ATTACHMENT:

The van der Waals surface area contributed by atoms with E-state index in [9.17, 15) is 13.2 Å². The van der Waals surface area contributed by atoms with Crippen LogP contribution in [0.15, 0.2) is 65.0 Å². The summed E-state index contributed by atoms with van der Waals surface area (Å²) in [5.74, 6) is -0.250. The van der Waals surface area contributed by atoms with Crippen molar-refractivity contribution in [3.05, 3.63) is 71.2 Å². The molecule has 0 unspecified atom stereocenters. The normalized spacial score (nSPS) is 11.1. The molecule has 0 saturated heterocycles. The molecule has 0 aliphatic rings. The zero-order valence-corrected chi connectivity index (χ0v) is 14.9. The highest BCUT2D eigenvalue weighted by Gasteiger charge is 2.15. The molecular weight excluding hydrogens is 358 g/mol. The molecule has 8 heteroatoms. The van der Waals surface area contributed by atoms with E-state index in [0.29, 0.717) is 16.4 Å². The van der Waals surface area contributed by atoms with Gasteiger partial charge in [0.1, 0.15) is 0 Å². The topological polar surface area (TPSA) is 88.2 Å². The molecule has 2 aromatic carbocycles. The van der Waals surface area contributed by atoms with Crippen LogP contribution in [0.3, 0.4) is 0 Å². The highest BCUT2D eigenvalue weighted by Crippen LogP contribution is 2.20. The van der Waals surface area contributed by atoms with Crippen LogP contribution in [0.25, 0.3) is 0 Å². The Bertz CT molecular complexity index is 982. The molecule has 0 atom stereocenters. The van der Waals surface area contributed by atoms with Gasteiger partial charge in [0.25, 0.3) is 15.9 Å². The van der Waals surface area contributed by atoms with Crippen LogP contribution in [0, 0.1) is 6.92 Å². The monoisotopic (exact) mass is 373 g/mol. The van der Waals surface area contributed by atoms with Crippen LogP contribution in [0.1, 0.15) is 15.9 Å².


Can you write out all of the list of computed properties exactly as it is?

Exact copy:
The van der Waals surface area contributed by atoms with E-state index in [9.17, 15) is 13.2 Å². The van der Waals surface area contributed by atoms with Crippen LogP contribution in [0.15, 0.2) is 65.0 Å². The summed E-state index contributed by atoms with van der Waals surface area (Å²) in [5.74, 6) is -0.250. The van der Waals surface area contributed by atoms with Crippen molar-refractivity contribution in [3.05, 3.63) is 71.2 Å². The molecule has 0 unspecified atom stereocenters. The normalized spacial score (nSPS) is 11.1. The molecule has 0 saturated heterocycles. The molecule has 0 aliphatic rings. The zero-order valence-corrected chi connectivity index (χ0v) is 14.9. The highest BCUT2D eigenvalue weighted by Gasteiger charge is 2.15. The molecular weight excluding hydrogens is 358 g/mol. The molecule has 8 heteroatoms. The van der Waals surface area contributed by atoms with E-state index in [0.29, 0.717) is 16.4 Å². The van der Waals surface area contributed by atoms with Gasteiger partial charge in [0.1, 0.15) is 0 Å². The topological polar surface area (TPSA) is 88.2 Å². The molecule has 2 aromatic carbocycles. The van der Waals surface area contributed by atoms with Crippen LogP contribution in [0.3, 0.4) is 0 Å². The highest BCUT2D eigenvalue weighted by Crippen LogP contribution is 2.20. The van der Waals surface area contributed by atoms with Crippen LogP contribution in [0.25, 0.3) is 0 Å². The Bertz CT molecular complexity index is 982. The molecule has 0 atom stereocenters. The van der Waals surface area contributed by atoms with Gasteiger partial charge in [0.25, 0.3) is 15.9 Å². The van der Waals surface area contributed by atoms with Crippen LogP contribution in [0, 0.1) is 6.92 Å². The monoisotopic (exact) mass is 373 g/mol. The van der Waals surface area contributed by atoms with Crippen LogP contribution in [0.1, 0.15) is 15.9 Å².